The highest new entry of the week comes from acclaimed Scottish newcomer Amy MacDonald. The latest in the wave of young singer songwriters to have had their fame sparked by web-based word of mouth, she is the most unlikely sounding pop star of the year, specialising in folk rock tunes in a manner which makes her a modern day Joan Baez. Nonetheless, at the age of just 19 her influences are rooted in the modern era which makes debut hit Mr Rock And Roll such an absorbing and attention-grabbing listen. After a slow download start at Number 79 the song leaps to Number 12 and quite frankly is deservedly the most diverting new record you will hear this month.
Also on the climb into the Top 20 is Mika with his third single Big Girl (You Are Beautiful) which moves 33-14. Like most of the tracks on his album, it is a bright, happy go lucky pop tune with a verse that is almost as much a sing along as the chorus. Its fate is to be just as good as Grace Kelly which unfortunately means it just cannot have the same impact that his debut hit (still the biggest seller of the year) managed in the dark January days. It seems odd to damn a single just for being as good as its predecessors, but this is the problem he faces.
Biffy Clyro land their third Top 20 hit of the year this week, new single Folding Stars making a debut at Number 18 on physical sales. Although a Top 10 hit eludes them for the moment they can take some satisfaction from the fact that their current album Puzzle has spawned the most successful run of hit singles of their career. In their four year career they had yet to reach the Top 20 but have now done so three times in a row, their biggest so far being Number 13 track Saturday Superhouse which hit the chart in March.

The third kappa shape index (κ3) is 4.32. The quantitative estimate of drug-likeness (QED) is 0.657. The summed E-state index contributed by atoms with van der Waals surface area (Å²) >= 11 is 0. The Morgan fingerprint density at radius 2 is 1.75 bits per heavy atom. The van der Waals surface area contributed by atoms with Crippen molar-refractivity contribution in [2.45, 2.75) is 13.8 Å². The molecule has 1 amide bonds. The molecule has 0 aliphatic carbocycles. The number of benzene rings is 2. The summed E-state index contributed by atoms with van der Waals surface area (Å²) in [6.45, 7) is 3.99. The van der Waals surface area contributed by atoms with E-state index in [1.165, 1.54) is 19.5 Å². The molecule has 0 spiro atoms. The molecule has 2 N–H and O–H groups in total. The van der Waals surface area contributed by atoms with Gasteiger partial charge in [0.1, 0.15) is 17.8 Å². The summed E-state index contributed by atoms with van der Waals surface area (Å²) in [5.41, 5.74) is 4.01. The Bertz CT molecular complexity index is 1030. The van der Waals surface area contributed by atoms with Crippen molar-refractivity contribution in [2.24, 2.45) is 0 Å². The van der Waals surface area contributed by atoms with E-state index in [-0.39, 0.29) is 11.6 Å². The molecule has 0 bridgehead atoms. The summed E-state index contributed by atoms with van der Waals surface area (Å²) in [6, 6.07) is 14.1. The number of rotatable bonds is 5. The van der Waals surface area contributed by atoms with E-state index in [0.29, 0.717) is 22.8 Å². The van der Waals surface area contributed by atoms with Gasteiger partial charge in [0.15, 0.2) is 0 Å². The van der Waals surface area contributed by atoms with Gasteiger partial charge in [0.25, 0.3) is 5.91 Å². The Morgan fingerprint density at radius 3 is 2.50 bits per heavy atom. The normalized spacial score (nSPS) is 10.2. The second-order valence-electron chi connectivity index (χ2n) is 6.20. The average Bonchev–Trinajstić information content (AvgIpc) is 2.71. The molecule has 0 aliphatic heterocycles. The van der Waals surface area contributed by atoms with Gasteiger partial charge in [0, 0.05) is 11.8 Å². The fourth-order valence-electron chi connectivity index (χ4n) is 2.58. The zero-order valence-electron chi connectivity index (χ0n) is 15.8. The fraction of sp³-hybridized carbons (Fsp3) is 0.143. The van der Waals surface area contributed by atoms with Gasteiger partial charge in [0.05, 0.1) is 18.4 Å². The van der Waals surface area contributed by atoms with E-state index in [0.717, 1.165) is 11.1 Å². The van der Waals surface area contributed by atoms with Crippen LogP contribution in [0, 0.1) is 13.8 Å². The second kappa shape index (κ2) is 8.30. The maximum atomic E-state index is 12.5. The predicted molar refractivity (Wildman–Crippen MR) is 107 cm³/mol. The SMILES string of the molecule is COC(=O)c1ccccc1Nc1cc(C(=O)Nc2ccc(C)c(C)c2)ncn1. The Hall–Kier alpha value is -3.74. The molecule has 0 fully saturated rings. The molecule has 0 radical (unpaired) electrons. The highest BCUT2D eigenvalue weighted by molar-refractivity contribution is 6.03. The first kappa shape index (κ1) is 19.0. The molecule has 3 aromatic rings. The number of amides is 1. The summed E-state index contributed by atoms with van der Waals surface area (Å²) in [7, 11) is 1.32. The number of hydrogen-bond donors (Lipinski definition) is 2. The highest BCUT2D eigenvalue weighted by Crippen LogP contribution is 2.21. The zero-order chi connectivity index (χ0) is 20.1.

With the first "High School Musical" film having produced a couple of hit singles last year (most notably Breaking Free which made Number 9 in October) it was perhaps inevitable that the sequel would see its songs heading chartwards. The first of those arrives this week at Number 20 in the shape of What Time Is It. Diminishing returns are inevitable with these kind of projects but this new single has at the very least beaten the Number 40 peak of Part 1's finale We're All In This Together which crept to Number 40 just before Christmas. The film itself has yet to be seen, receiving its US premiere in a few weeks time with the UK one set to follow shortly after that, suggesting that this may not be the last we have seen of Cast Of High School Musical 2. The breakout star of the project has been lead actress Vanessa Hudgens who released a solo album in America last year on the back of the success of the first film. Once free of her "musical" commitments I suspect an international career is inevitable. Is it wrong to confess I'm more of a Cheetah Girls man myself?
The ability of US R&B hits to make the chart weeks ahead of proper release comes to the fore once more down the bottom end of the Top 40. New in this week at Number 32 is the superstar pairing of R Kelly and Usher with Same Girl. Take from R Kelly's album Double Up it is the follow-up to I'm A Flirt which was only released a few weeks ago and which made Number 18. Usher has been absent from the charts since 2005s Caught Up but with the release of Same Girl not due until August 13th it seems inevitable that this collaboration will return him to the heights he hit back in 2004 with a string of hit singles that included no less than two Number Ones.
Finally, for this week, one other bit of history repeating that has come about as a result of Rihanna's unexpectedly long stint at the top. Back in 1991 and 1993 both Bryan Adams and Whitney Houston saw the releases of their follow-up singles collide with the continuing run of their Number One hits. So it was that Can't Stop This Thing We Started joined Everything I Do (I Do It For You) in the Top 20 whilst I'm Every Woman landed at Number 5 in February 1993 just as I Will Always Love You slipped down to Number 4. This week in 2007 Shut Up And Drive by Rihanna makes a download only appearance at Number 65 and whilst it doesn't actually come out officially until September 3rd, you can bet your life that it will be joining Umbrella in the Top 20 at the very least within the next few weeks.